Do you know what’s in your fridge? Beyond leftovers from last night’s dinner, what’s been sitting on your bottom shelf since last week? Reducing food waste begins with this attention to resources. I was recently invited to be the chef for a salon dinner created to shed light on what can be done with produce to avoid throwing it away. Throughout the menu I used many methods to use the whole animal or vegetable, purchase only as much as needed, and preserve remaining ingredients for days and weeks of potential leftovers. To the dinner was added another challenge – serving 16 people in a working construction site with no way to cook and only a microwave to reheat transported foods. With those requirements I created the Soul Food Picnic. Here is the menu and the ways in which each dish represented a mindfulness of resources.
Use each part of the egg, the white and yolk, in a unique way
Put Up – by pickling and preserving vegetables with a salty or acidic brine we are able to preserve the fall harvest through the winter
Use the leftovers and the disposable parts, including carrot tops or buttermilk, which is left behind when butter is churned from milk
Embrace every part of the bird by cutting up a whole chicken
By buying pecans and other dry goods from the bulk section, you can purchase only as much as you need with no waste
Tough collard green stems and the rind from Parmesan, leftover from other dishes, are repurposed to add texture, nutrition and flavor in place of meat
Because in my family no sweet potato pie ever goes to waste!
There you have it – a picnic menu you can enjoy any time of the year. And a highlight dish which produces leftovers that empower creative interpretation and lasts weeks in the fridge are these giardiniera pickles. These vegetables are perfect for fall and winter but the spicy brine is good with a range of vegetables to make any time of the year. Enjoy!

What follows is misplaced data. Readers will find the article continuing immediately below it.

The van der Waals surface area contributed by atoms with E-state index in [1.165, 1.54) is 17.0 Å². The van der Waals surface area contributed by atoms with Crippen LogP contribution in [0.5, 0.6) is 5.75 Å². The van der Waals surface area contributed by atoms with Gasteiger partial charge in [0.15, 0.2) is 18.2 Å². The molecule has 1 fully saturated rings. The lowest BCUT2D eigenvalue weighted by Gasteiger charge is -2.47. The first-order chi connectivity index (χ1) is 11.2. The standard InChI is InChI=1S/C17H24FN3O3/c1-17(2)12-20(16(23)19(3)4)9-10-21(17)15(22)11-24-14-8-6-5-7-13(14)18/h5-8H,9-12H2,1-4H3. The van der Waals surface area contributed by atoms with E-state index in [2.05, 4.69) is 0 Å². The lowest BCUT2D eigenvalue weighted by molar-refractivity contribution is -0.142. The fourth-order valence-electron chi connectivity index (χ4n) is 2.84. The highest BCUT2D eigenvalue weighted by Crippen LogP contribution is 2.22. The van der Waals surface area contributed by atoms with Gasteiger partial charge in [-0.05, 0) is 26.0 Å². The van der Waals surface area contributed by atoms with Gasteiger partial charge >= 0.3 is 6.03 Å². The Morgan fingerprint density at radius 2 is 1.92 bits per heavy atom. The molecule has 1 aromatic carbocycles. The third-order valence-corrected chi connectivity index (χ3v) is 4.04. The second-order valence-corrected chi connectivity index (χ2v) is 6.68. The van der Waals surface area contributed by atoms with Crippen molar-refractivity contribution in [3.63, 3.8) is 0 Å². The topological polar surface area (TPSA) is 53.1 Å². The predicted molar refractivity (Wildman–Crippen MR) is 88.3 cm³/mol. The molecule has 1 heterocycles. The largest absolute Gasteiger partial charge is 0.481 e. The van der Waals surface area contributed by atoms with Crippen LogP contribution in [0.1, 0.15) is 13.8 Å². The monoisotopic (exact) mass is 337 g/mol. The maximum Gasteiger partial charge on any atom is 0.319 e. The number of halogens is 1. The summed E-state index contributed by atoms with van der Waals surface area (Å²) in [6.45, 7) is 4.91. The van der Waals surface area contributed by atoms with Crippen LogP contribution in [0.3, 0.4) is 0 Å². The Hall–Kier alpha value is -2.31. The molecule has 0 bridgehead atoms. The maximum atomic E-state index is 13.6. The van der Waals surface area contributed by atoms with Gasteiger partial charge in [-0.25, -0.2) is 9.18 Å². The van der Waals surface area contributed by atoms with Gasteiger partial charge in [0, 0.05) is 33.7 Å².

- Giardiniera Pickles with Cauliflower, Carrots, Brussels Sprouts and Red Pepper
- 1 small cauliflower, cut into even pieces
- ½ pound Brussels sprouts, stems removed and cut in half
- ½ pound carrots, cut into spears
- 1 red bell pepper, cut into spears
- 8 cloves garlic, minced
- ¾ tablespoon crushed red pepper flakes (less if you can't take the heat)
- 10 sprigs fresh thyme, more or less
- 1 tablespoon whole peppercorns
- 1 tablespoon whole brown mustard seeds
- 3 tablespoons sea salt (avoid iodized, it will discolor the pickles)
- 2 tablespoons granulated sugar
- 2 cups apple cider vinegar
- 2 cups water
- Wash jars, lids and bands in hot, soapy water. Keep warm in the oven at a low temperature until ready to use to avoid breakage when filling with hot brine.
- Divide garlic and crushed red pepper flakes evenly among jars, if using multiple. Pack vegetables and fresh thyme tightly into jars.
- In a small pot, combine peppercorns, mustard seeds, salt, sugar, vinegar, and water. Bring to a boil over medium-high heat then lower to simmer for about 3 minutes to dissolve salt and sugar. Remove from heat and cool for about 15 minutes.
- Pour brine into jars, making sure to submerge the vegetables. Tap the bottom of the jar on the counter to send up air bubbles. Refrigerate for at least 1 day before sampling. Pickles will intensify in flavor each day. After vegetables are finished you can use the same brine to pack the jar once more with fresh vegetables.